EXCLUSIVE: Siedle Announces Political Plans for 2018

Friday, June 01, 2018


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SEC Whistleblower Ted Siedle

Ted Siedle, who has won record whistleblower settlements with the Securities and Exchange Commission has issued a letter telling Rhode Islanders his intention for seeking elected office in 2018. Siedle, a columnist for Forbes and a former SEC attorney, has been exploring a run for Rhode Island Attorney General.

Siedle writes in the message sent to GoLocal:


Last summer when news of a record $48 million whistleblower award from the U.S. Securities and Exchange Commission was reported in GoLocal and again early this year when I was awarded a record $30 million by the U.S. Commodity Futures Trading Commission, hundreds of Rhode Islanders reached out to me and asked whether I might run for Attorney General.

In the eyes of many in the state, these awards were final vindication of my views regarding mismanagement of the state pension.

Also, whether we like it or not—and I don’t like it one bit—having millions, at a minimum vastly increases the odds that you can win an election in America today.

I enthusiastically agreed to consider a political campaign. I can’t tell you how bizarre it has been to embrace the new reality that I can actually become a politician instead of critiquing the financial messes they create.

It was pension fraud that brought me to Rhode Island five years ago and pension fraud has kept me coming back.

It was obvious to me sitting fourteen hundred miles away in Florida in 2013 that the people of Rhode Island were being misled and duped by the newly elected General Treasurer, her political pals and Wall Street backers, including Enron’s John Arnold, a hedgefund manager who donated a half a million dollars to her campaign.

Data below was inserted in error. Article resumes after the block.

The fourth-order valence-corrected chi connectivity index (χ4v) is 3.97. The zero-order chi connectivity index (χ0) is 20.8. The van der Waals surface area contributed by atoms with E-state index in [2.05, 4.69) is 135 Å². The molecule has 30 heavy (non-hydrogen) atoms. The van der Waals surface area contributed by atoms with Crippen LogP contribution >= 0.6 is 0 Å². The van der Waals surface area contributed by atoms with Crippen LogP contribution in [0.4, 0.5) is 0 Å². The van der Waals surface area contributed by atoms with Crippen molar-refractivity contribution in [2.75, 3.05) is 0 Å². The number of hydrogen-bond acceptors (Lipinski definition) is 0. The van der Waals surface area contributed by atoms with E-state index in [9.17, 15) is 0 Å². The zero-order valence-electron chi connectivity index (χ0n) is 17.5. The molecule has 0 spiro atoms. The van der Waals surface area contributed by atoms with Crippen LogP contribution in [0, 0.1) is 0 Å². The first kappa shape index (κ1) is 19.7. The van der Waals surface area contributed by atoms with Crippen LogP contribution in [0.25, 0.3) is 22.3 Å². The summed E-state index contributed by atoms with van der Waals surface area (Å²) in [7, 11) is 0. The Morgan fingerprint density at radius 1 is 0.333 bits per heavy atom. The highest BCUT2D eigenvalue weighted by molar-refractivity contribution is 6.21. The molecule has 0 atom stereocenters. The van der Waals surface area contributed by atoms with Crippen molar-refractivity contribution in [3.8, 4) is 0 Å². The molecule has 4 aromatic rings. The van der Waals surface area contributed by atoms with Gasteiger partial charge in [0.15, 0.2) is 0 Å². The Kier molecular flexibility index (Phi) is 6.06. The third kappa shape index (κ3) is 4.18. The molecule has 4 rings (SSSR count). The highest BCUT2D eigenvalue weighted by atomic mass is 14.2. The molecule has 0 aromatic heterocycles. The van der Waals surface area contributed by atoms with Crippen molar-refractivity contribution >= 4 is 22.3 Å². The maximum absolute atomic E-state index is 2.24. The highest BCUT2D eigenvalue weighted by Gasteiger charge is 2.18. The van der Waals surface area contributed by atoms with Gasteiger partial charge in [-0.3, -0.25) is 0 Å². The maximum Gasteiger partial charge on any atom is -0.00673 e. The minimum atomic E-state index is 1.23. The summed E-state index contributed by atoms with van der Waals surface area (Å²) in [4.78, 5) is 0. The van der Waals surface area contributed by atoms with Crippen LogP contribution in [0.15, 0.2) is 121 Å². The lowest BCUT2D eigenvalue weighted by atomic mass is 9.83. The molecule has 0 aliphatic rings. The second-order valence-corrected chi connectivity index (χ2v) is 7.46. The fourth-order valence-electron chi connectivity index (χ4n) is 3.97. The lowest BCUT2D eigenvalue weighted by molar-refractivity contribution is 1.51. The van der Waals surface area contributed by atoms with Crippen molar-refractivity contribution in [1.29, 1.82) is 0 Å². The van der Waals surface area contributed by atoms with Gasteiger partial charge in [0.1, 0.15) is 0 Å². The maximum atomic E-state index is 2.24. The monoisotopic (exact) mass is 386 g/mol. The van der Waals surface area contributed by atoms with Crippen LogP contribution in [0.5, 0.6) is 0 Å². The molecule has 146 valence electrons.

Tricked, scammed, conned, deceived, ripped off. Pick any word sufficiently malicious for the cowardly scheme they had painstakingly planned.

Gina Raimondo’s so-called “pension reform”—a plan to slash state workers retirement benefits to supposedly shore up the state pension—would spectacularly fail. It was obvious to the trained eye.

Worse still, the plan was designed to fail.

And not only would it fail in Rhode Island, Wall Street’s “fix” to public pensions—which Raimondo rolled-out in Rhode Island and then hastily promoted across the country—would cost the nation’s state and local government workers over $1 trillion in retirement savings by 2018.

Thank you, Gina.

Ask yourself: Why was Raimondo frantically jetting from coast-to-coast selling her Wall Street pension “solution,” long before it had been proven to work—even as investment legends like Warren Buffett and John Bogle were publicly warning against it?

Because within 5 years, it would crash and burn.

Time was of the essence in peddling her house of cards.      

You don’t gamble your way out of a crisis.

Gambling is a sure prescription for financial ruin—but never the cure.

Raimondo’s scheme, well-financed by Wall Street hedge fund billionaires, was never about solving pension underfunding in Rhode Island or anywhere else.